- Purchase with the intent to change the planning permission
- Buying at auction
- Borrowing against value not purchase price
- Development and refurbishment
- Buying with a deferred consideration
- Developing an uninhabitable property
Additionally, bridging loans are the preferred route for borrowers in the following situations:
- When conventional credit is refused
- When you don’t want monthly payments
- When you need finance quickly
- When you want a non-status loan
Individuals who are 18 years of age or older can apply for a loan. There are lenders who are willing to work with overseas residents and Chinese nationals as well.
Other acceptable types of borrowers include private companies, limited liability partnerships (LLP), UK limited companies, overseas and overshore companies, and other ownership structures such as pension funds may be considered.
Compared to other types of finance, credit history is not that important when applying for this kind of loan. The most important bridging loan lending criteria is the security and strength of your assets.
As long as lenders find the security to be acceptable, they will be able offer bridging loans to individuals and companies that might not have exemplary credit histories.
For the cheapest rates, some lenders might not even ask for a credit report.
Even if you have a county court judgment (CCJ), you will still be able to receive a bridging loan if the strength of the asset being used as security is satisfactory.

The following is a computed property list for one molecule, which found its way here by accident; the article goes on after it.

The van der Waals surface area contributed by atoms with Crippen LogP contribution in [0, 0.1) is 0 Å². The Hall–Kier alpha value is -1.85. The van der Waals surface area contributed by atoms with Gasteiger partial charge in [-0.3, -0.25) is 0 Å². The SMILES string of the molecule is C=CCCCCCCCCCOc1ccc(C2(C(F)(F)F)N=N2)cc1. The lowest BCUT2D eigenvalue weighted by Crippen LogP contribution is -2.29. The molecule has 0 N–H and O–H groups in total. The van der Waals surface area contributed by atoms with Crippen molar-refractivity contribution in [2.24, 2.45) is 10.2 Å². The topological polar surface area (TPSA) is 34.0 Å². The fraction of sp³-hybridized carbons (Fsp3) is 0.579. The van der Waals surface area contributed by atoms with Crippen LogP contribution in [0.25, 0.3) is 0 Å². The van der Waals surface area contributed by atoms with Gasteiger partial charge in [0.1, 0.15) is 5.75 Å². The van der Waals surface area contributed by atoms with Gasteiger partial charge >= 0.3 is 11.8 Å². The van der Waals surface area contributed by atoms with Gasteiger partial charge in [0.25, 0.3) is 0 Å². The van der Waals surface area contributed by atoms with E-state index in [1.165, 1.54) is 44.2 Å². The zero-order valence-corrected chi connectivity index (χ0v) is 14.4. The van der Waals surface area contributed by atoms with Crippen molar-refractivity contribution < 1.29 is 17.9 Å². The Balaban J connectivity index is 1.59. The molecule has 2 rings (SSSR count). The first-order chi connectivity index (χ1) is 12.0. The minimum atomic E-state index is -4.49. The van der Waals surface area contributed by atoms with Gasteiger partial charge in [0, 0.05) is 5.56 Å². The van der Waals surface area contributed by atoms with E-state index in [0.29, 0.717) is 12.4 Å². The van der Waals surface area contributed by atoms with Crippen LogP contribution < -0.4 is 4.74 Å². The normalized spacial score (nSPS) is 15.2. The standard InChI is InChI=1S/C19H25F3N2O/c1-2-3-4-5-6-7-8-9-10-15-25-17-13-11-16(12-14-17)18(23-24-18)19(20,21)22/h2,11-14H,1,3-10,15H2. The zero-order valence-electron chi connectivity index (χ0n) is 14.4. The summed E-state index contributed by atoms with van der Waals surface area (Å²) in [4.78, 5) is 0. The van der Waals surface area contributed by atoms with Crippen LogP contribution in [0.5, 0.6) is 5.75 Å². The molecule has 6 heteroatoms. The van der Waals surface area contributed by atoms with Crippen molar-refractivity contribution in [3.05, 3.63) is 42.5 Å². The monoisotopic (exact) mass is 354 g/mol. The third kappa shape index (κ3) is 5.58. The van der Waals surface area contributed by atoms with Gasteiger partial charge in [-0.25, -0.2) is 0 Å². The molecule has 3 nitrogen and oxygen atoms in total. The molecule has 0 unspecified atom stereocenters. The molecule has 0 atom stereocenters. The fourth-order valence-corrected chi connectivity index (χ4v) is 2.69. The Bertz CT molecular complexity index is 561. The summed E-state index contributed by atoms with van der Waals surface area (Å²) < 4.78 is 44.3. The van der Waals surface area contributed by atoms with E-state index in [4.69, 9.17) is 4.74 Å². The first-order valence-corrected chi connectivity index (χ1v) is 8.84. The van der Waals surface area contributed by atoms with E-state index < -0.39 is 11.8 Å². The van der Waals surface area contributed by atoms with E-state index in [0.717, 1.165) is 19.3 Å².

You don’t need a clean credit file to obtain the loan either.
Proof Of Income.
Proof of income is not required for bridging loans because there are usually no monthly interest payments involved. With bridging loans, the interest on the loan is paid when the loan is cleared.
Lenders want to know what your exit route is before approving your loan. In simple terms, they want to know how you plan on paying it back.
Lenders evaluate the strength of your exit strategy in order to assess the level of risk associated with giving you the loan.
Some of the most common exit strategies for bridging loans include selling the property, selling a business or business shares, refinancing, money from inheritances, or cashing in on business investments.
Monthly Interest Payments
As previously mentioned, there are usually no monthly payments associated with bridging loans. Lenders will typically add the interest into the loan in order to avoid the need for monthly payments.
Most borrowers who seek out bridging loans do so because they would rather have the interest for the full term rolled up so that they can pay the loan back all at once. This is why lenders do not ask borrowers for proof of income when giving out bridging loans.
Associated Fees And Costs
There are usually no up-front fees associated with bridging loans. However, borrowers will usually need to pay a property valuation fee. This can cost a few hundred pounds to a few thousand depending on the size and value of the property that is being evaluated. Borrowers will also have to pay their own legal fees involved with obtaining a bridging loan. Most lenders will charge a 2% arrangement fee, while we at Tiger Financial charge 1%. Additional fees that you could possibly encounter during the process of obtaining a loan include asset manager fees, quantity surveyor fees, an exit fee, and specialist report fees for things such as contamination concerns or asbestos removal.